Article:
Pluto has the most eccentric (non-circular) orbit of all the planets in our solar system. While the planet's mean distance from the Sun is 39.44 Astronomical Units (AU), it can be as far as 49.19 AU from the Sun and as close as 29.58 AU. The time required for Pluto to complete one orbit about the Sun (its sidereal period) is 248.03 years, and the time for the planet to repeat alignments with respect to the earth and the Sun (its synodic period) is 366.7 days.
While commonly referred to as the ninth and outermost planet of our solar system, the large eccentricity of Pluto's orbit can bring the planet closer to the Sun than Neptune. Pluto, in fact, last edged closer to the Sun than Neptune in January of 1979, and remained the eighth most distant planet from the Sun until March of 1999. On September 5, 1989, Pluto reached perihelion, its closest point to the Sun, when it was at its brightest when viewed from Earth. Pluto is not a conspicuous night-sky object, and can only be viewed with telescopic aid. Under good viewing conditions, Pluto can be seen as a star-like point in any telescope having an objective diameter greater than 7.9 in (20 cm). Pluto moves only slowly through the constellations; due to the fact that the planet is both small and very distant.
At its closest approach to Earth, Pluto's planetary disk is smaller than 0.25 arc seconds (that is, 0.00007°) across. Periodic variations in the planet's brightness, however, have revealed that Pluto rotates once every 6.3827 days. Pluto's spin axis is inclined at 123° to the plane of its orbit about the Sun and consequently its rotation is retrograde. The extreme tilt of Pluto's spin-axis results in the earth-based observer seeing different hemispheric projections as the planet moves around the Sun. In the early 1950s, for example, Pluto presented its south pole towards the earth, today, we see its equatorial regions. In the year 2050 Pluto will present its north pole towards the Earth.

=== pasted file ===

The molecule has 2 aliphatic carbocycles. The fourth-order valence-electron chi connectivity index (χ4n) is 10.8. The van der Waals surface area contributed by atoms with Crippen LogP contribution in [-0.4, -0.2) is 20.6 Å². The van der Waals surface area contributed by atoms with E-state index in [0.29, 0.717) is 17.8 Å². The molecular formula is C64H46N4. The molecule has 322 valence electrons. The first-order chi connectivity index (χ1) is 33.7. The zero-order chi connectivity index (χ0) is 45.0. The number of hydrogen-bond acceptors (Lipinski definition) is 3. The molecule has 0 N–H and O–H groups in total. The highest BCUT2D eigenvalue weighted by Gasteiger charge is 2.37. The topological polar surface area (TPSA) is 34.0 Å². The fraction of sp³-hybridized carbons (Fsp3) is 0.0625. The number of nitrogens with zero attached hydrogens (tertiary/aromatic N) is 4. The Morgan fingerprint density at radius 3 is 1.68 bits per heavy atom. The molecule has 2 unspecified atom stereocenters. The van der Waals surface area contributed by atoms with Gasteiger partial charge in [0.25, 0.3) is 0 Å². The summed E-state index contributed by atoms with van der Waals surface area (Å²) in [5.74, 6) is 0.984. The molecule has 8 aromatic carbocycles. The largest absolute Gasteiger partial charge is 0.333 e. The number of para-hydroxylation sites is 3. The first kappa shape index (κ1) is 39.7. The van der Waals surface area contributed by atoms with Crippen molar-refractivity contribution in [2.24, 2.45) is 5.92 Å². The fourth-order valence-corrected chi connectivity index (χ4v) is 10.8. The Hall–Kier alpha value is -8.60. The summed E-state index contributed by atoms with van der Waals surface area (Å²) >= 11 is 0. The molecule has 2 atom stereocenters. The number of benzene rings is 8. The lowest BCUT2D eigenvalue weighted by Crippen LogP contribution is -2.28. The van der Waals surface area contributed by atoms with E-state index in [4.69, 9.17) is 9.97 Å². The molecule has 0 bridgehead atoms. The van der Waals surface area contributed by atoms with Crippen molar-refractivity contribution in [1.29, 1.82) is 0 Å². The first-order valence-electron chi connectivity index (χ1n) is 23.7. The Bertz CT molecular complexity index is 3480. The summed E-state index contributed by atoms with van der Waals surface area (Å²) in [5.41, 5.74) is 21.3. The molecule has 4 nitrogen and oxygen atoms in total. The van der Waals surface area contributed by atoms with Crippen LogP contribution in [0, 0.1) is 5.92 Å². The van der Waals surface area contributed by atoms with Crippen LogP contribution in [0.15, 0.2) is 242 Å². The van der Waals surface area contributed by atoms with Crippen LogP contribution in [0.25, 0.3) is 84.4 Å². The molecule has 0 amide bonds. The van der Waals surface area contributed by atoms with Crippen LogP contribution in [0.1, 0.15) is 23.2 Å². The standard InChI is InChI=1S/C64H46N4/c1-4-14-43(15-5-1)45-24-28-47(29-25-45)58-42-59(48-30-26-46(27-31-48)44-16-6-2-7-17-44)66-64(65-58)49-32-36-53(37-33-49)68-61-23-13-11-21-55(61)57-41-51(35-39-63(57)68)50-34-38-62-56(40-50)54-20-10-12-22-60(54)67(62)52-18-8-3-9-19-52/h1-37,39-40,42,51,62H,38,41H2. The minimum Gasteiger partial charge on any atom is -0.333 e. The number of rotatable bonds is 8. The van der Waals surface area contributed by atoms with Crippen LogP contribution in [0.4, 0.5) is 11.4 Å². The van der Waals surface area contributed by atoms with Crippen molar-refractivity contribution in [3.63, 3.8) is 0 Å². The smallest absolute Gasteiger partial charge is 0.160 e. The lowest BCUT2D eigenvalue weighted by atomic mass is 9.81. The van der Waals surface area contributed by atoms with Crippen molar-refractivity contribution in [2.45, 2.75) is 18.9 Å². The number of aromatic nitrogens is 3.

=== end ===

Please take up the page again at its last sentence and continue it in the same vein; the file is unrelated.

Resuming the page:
Careful long-term monitoring of the variations in Pluto's brightness indicate that the planet is brightest when seen pole-on. This observation suggests that the poles are covered by reflective ices, and that the planet has a dark patch (lower albedo) on, or near its equator. It is highly likely that Pluto's brightness variations undergo seasonal changes, but as yet, astronomers have only been able to monitor the planet during about 1/6 of one orbit about the Sun.
At its mean distance of about 40 AU from the Sun, Pluto receives 1/1600 the amount of sunlight received at Earth. Consequently Pluto is a very cold world, with a typical daytime surface temperature of about -351°F (-213°C). Spectroscopic observations indicate the presence of methane, nitrogen and carbon monoxide ices on Pluto's surface. Most surprisingly, however, and in spite of its small size and low escape velocity (0.68 mi/sec (1.1 km/sec), Pluto is able to support a very tenuous atmosphere.
That Pluto might have a thin methane atmosphere was first suggested, on the basis of spectroscopic observations, in the early 1980s. Conclusive evidence for the existence of a Plutonian atmosphere was finally obtained, however, on June 9, 1988, when Pluto passed in front of a faint star producing what astronomers call a stellar occultation. As Pluto moved between the star and the earth, observers found that rather than simply vanishing from view, the star gradually dimmed. This observation indicates the presence of a Plutonian atmosphere. Indeed, Pluto's atmosphere appears to have a tenuous outer layer and a more opaque layer near its surface.
It has been suggested that Pluto only supports an atmosphere when it is near perihelion, and that as the planet moves further away from the Sun the atmosphere freezes out. This freezing and thawing of Pluto's atmosphere may explain why the planet has a relatively high surface albedo of about 40%. Essentially the periodic freezing and thawing of Pluto's atmosphere continually refreshes the methane ice at the planet's surface.